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examen 2 PSY
Terms in this set (62)
Justification defenses /An Excuse Defense
means that we are basically saying that what you did was really a good thing, so we are not going to punish you for it.
Defense of another person
But excuse defenses are based on the idea that people are sometimes weak and fallible, and we feel that it's unfair to hold them fully accountable
The Insanity Defense in American Law
The legal presumption is that the defendant was sane at the time of the offense.
It is the defendant's burden to prove insanity by a preponderance of the evidence.
This evidence must convince the decision-maker (jury) that there's at least a 51% chance of insanity.
This means that the defendant has to provide some kind of evidence of insanity.
is about whether the defendant has the ability right now to participate in the legal process.
But mental state right now at the time of trial is not important for the insanity defense. What matters is their mental state in the past, at the time of the offense.
Myths about the Insanity Defense
"Many or most defendants try to use the defense.
Most who try are successful, because clever criminals and their paid experts are able to fool juries.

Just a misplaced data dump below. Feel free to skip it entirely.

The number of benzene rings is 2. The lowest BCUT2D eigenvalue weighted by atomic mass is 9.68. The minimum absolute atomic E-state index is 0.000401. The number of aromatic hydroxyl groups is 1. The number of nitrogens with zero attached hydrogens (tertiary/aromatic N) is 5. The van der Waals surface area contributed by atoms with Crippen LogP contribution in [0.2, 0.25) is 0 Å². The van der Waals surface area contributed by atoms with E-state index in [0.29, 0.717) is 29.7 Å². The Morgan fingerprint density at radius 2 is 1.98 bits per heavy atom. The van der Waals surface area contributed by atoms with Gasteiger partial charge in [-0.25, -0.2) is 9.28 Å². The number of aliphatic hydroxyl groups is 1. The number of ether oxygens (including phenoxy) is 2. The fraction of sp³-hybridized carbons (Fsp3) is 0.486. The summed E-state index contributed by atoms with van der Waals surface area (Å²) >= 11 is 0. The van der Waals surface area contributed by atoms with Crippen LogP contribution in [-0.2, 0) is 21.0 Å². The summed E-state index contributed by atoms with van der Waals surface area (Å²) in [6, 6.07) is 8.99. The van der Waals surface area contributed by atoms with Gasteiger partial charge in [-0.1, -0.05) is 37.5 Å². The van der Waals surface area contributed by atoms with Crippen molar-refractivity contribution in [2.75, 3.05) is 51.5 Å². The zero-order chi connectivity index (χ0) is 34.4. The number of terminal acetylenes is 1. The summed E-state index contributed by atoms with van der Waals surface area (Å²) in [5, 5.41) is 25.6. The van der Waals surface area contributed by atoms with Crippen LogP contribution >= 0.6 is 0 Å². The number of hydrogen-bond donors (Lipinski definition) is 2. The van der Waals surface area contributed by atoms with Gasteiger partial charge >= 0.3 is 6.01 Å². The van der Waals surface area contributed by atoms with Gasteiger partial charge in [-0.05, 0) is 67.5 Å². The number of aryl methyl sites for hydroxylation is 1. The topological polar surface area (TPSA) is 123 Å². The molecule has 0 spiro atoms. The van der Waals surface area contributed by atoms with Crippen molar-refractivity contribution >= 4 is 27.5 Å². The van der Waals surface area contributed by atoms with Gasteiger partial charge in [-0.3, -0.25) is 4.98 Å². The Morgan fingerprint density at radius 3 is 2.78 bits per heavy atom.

People who are acquitted due to insanity are let loose on the streets shortly thereafter.
Insanity aquittees are extremely dangerous."
Legal definitions of insanity
Something seriously medically wrong with your mind
This medical problem is the cause of the criminal act
You didn't understand that what you were doing was morally wrong,
Or (sometimes) if you were incapable of controlling your behavior.
Different legal tests in different jurisdictions
All tests require a mental disease or defect
Mental disease must be something internal, typically psychosis, not something in the environment.
Mental disease never means personality disorder
Mental defect typically means intellectual disability
"Knowing" vs. "appreciating" wrongfulness
Volitional prong (self control) - varies by jurisdiction.
usually means intellectual disability.
The mental problem is not important unless it actually caused the criminal action.
Example - Andrea Yates
Drowned her five children in the bathtub in 2001.